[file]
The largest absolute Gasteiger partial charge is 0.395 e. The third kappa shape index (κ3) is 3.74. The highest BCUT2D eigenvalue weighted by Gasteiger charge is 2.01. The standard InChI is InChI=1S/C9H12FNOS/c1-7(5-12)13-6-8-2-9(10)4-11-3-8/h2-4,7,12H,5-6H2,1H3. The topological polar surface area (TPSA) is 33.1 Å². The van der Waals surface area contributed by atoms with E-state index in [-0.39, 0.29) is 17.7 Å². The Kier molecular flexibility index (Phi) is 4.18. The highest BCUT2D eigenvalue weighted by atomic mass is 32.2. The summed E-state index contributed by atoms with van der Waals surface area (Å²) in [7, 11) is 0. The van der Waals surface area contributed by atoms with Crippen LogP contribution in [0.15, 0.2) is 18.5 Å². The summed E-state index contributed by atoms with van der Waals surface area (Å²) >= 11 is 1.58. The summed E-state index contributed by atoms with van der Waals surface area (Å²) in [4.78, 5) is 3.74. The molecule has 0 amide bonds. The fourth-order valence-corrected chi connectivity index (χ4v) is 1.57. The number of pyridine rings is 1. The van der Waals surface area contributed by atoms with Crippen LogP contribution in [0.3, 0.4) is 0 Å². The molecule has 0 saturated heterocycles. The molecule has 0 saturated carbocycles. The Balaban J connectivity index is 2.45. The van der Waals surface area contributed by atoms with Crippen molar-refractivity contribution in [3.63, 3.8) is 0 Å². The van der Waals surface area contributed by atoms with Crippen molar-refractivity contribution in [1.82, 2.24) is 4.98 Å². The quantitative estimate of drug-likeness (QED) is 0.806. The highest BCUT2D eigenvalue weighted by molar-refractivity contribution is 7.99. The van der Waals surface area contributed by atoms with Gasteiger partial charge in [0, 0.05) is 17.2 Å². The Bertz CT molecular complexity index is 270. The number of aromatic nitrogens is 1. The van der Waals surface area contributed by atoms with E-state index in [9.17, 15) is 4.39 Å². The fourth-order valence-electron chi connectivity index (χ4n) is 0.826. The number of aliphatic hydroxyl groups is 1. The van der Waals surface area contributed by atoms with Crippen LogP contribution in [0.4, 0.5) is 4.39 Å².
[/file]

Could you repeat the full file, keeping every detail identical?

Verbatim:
The largest absolute Gasteiger partial charge is 0.395 e. The third kappa shape index (κ3) is 3.74. The highest BCUT2D eigenvalue weighted by Gasteiger charge is 2.01. The standard InChI is InChI=1S/C9H12FNOS/c1-7(5-12)13-6-8-2-9(10)4-11-3-8/h2-4,7,12H,5-6H2,1H3. The topological polar surface area (TPSA) is 33.1 Å². The van der Waals surface area contributed by atoms with E-state index in [-0.39, 0.29) is 17.7 Å². The Kier molecular flexibility index (Phi) is 4.18. The highest BCUT2D eigenvalue weighted by atomic mass is 32.2. The summed E-state index contributed by atoms with van der Waals surface area (Å²) in [7, 11) is 0. The van der Waals surface area contributed by atoms with Crippen LogP contribution in [0.15, 0.2) is 18.5 Å². The summed E-state index contributed by atoms with van der Waals surface area (Å²) >= 11 is 1.58. The summed E-state index contributed by atoms with van der Waals surface area (Å²) in [4.78, 5) is 3.74. The molecule has 0 amide bonds. The fourth-order valence-corrected chi connectivity index (χ4v) is 1.57. The number of pyridine rings is 1. The van der Waals surface area contributed by atoms with Crippen LogP contribution in [0.3, 0.4) is 0 Å². The molecule has 0 saturated heterocycles. The molecule has 0 saturated carbocycles. The Balaban J connectivity index is 2.45. The van der Waals surface area contributed by atoms with Crippen molar-refractivity contribution in [3.63, 3.8) is 0 Å². The van der Waals surface area contributed by atoms with Crippen molar-refractivity contribution in [1.82, 2.24) is 4.98 Å². The quantitative estimate of drug-likeness (QED) is 0.806. The highest BCUT2D eigenvalue weighted by molar-refractivity contribution is 7.99. The van der Waals surface area contributed by atoms with Gasteiger partial charge in [0, 0.05) is 17.2 Å². The Bertz CT molecular complexity index is 270. The number of aromatic nitrogens is 1. The van der Waals surface area contributed by atoms with E-state index in [9.17, 15) is 4.39 Å². The fourth-order valence-electron chi connectivity index (χ4n) is 0.826. The number of aliphatic hydroxyl groups is 1. The van der Waals surface area contributed by atoms with Crippen LogP contribution in [0.4, 0.5) is 4.39 Å².